Sommers v. Commissioner of Internal Revenue, 195 F.2d 680 (2d Cir. 1952)Annotate this Case
Decided March 31, 1952
H. H. Nordlinger and Simon J. Hauser (of Norlinger, Riegelman & Benetar), New York City, for petitioner.
Ellis N. Slack, Acting Asst. Atty. Gen., for respondent.
Before SWAN, Chief Judge, and L. HAND and AUGUSTUS N. HAND, Circuit Judges.
Our opinion in this case was handed down on January 8, 1952, 2 Cir., 193 F.2d 609, and on January 23rd the petitioner filed a petition for a rehearing, which we denied on February 13th in a memorandum in which, however, we asked for "briefs upon the question whether the taxpayer should not be entitled to deduct from his income so much of the firm's earnings for the year 1944 as is properly to be appraised as the contribution of the property represented by the wife's corporate shares as contrasted with the contribution of the taxpayer's services." The petitioner had not indeed raised this question, but it appeared to us proper to decide it in the interest of justice. The situation is not within the case of Burnet v. Leininger, 285 U.S. 136, 52 S. Ct. 345, 76 L. Ed. 665, on which the Commissioner relies; but it is within those dealt with in Rupple v. Kuhl, 7 Cir., 177 F.2d 823, and United States v. Atkins, 5 Cir., 191 F.2d 146; Id., 5 Cir., 191 F.2d 951, and we agree with the doctrine which they lay down. When the firm was set up in 1943, Mrs. Sommers was a party to an agreement that she should exchange her shares in the corporation for one-third of the corporate assets, and that she should then assign these to her husband, who should in turn contribute them to the firm as his third of the firm assets. We have already held that this was done under the old agreement between the spouses of 1932, under which she was to receive in exchange for the purchase of her shares one-half of his "earnings" on the venture. That was quite a different agreement from one by a husband merely to assign to his wife a part of his distributive interest in a going firm. True, we cannot see any distinction between the situation here and those before the court in Larsen v. Burnet, 60 App.D.C. 158, 50 F.2d 308 and Battleson v. Commissioner, 9 Cir., 62 F.2d 125; on the other hand, we cannot see any reason why there should not be a "subventure," so to say, between a partner and his wife or any third person, provided that it be by agreement made before or at the formation of the firm, and that the share to be received out of the firm earnings be a consideration in good faith for the use of property by means of which the partner makes his contribution to the firm assets. That appears to us to be as legitimate a deduction from the partner's distributive share, as though the agreement had provided for the payment of interest, which the Commissioner himself allowed as a deduction. Moreover, even though the taxpayer did not prove the value of the use of his wife's contribution, the Tax Court was not to deny him any deduction whatever. Helvering v. Taylor, 293 U.S. 507, 55 S. Ct. 287, 79 L. Ed. 623.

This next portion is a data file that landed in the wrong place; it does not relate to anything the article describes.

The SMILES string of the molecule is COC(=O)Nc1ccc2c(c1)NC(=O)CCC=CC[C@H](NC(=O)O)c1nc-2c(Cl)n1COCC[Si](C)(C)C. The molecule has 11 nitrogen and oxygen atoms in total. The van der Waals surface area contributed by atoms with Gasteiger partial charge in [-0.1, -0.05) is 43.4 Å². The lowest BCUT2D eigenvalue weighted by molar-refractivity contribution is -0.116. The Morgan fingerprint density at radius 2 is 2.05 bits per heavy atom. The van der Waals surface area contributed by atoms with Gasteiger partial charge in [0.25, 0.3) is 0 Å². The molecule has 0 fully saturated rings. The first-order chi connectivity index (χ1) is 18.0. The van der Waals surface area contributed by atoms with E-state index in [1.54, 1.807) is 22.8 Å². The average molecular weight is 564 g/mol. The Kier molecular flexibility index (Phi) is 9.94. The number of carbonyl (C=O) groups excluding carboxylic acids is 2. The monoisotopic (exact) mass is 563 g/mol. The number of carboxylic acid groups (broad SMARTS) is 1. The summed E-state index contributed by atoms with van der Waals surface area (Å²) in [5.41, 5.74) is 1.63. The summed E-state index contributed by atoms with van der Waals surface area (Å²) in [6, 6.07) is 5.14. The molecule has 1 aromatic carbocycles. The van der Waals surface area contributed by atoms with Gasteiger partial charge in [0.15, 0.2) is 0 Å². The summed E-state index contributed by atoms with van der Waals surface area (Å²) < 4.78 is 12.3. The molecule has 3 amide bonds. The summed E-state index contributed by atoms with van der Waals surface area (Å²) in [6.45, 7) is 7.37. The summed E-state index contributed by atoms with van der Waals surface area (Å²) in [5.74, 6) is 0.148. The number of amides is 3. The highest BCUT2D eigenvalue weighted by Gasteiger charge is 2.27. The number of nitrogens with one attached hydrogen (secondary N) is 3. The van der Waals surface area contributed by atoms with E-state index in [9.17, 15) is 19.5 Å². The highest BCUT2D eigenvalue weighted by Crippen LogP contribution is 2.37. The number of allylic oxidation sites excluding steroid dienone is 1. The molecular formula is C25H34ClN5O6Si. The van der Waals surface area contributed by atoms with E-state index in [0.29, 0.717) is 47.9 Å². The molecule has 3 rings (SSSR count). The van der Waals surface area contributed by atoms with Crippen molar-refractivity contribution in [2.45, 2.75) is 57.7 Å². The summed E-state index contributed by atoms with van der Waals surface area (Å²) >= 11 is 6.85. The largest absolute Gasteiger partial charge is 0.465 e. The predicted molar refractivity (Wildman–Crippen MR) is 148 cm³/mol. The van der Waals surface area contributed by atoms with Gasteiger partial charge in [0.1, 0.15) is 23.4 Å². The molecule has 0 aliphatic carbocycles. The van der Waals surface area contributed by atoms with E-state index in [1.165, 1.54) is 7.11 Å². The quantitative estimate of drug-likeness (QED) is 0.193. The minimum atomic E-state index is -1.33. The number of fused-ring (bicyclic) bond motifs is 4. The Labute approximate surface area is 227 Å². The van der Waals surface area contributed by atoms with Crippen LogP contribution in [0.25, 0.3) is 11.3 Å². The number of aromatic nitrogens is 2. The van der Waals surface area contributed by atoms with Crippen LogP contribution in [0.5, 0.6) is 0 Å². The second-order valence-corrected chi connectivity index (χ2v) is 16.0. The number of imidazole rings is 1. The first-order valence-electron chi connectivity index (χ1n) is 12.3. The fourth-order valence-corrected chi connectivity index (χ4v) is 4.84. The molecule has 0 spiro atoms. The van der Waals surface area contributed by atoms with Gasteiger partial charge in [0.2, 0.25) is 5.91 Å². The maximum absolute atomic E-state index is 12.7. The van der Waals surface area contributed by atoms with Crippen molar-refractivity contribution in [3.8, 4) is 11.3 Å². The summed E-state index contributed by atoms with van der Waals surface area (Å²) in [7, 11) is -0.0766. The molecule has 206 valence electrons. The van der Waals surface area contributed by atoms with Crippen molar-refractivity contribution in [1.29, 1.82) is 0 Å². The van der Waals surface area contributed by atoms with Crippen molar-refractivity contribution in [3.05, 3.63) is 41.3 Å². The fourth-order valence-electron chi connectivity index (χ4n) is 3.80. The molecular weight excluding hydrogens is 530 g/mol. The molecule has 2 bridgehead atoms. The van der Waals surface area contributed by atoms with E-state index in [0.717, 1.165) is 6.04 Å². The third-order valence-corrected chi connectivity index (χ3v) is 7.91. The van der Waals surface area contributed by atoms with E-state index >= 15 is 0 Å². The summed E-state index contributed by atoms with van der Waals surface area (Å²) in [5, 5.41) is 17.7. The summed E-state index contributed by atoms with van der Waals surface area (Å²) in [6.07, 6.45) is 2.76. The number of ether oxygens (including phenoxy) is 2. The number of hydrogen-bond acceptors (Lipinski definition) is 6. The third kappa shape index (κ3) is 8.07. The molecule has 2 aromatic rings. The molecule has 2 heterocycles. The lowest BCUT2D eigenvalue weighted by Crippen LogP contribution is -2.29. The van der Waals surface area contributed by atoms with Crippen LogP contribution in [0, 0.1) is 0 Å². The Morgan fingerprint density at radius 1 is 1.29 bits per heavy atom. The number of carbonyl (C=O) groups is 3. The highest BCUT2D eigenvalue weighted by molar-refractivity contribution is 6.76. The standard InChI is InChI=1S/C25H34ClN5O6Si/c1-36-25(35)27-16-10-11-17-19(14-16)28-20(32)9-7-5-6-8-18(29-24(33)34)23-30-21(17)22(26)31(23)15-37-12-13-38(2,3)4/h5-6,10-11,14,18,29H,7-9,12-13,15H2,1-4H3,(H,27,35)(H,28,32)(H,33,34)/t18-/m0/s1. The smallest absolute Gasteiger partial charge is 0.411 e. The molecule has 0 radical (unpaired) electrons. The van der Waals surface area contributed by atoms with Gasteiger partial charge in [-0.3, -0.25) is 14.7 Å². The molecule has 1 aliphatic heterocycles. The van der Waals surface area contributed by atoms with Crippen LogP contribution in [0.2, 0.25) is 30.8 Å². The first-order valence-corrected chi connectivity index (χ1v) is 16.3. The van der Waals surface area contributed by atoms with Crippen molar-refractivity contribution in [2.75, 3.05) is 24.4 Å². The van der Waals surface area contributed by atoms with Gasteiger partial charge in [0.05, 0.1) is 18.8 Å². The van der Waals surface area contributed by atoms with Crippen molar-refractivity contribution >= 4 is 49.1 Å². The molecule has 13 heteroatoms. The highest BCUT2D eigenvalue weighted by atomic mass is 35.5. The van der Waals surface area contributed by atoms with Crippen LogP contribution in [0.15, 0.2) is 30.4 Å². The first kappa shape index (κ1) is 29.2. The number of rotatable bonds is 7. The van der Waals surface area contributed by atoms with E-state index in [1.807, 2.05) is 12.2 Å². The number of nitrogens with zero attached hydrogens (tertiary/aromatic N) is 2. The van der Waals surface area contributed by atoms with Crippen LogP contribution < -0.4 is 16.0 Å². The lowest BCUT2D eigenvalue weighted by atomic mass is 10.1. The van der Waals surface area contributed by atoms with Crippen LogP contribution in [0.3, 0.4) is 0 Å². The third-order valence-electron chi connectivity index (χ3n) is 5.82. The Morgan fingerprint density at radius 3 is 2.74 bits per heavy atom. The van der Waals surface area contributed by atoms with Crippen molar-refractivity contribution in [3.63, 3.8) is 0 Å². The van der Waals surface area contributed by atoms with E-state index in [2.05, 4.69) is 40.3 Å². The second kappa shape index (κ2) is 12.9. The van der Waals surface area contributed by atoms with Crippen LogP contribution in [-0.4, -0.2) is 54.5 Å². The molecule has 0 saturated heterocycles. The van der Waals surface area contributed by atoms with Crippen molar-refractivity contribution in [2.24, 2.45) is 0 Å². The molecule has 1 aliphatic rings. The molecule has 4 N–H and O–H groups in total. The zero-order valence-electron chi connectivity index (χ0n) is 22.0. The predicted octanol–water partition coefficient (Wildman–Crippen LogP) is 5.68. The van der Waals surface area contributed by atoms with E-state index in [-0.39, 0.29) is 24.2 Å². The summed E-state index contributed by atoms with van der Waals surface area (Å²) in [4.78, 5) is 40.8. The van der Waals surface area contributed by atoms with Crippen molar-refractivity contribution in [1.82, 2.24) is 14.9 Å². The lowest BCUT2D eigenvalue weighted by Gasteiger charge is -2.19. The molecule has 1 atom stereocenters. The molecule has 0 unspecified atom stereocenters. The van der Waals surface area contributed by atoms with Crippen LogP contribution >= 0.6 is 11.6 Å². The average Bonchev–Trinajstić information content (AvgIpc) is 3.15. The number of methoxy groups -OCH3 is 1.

However, we shall not attempt ourselves to appraise the value of the use of that contribution, but we shall remand the cause to the Tax Court for that purpose. The taxpayer argues that, after the amendment of 1949 to § 1141(a) of the Internal Revenue Code1 it is no longer true that we may never make a finding of fact; and that therefore we should now find what was the value of the use. We will not say that, if the evidence in a record is so plain that any other finding would be "clearly erroneous," we may not supply the necessary finding; but the evidence in this record is far from being conclusive enough for such a purpose. In remanding the case we say no more than that the Tax Court will not be bound to accept Sommers' salary and bonus while the corporation was in existence, as conclusive evidence of the value of his services to the firm in 1944. Nor will it be bound to hold that the earnings which were impounded in the stock dividend declared in 1940 were not "earnings" within the meaning of the contract of 1932. The fact that the stock dividend was a "nonrecognizable" transaction in computing income is not necessarily final. In short, the Tax Court will be free to decide, without intimation from us of any kind, what is the proper deduction allowable to Sommers for the use in 1944 of his wife's interest in the assets which she assigned to him in 1943 and which he in turn contributed as his share in the firm assets. On that issue he will have the burden of proof.
§ 1141(a), Title 26, U.S.C.A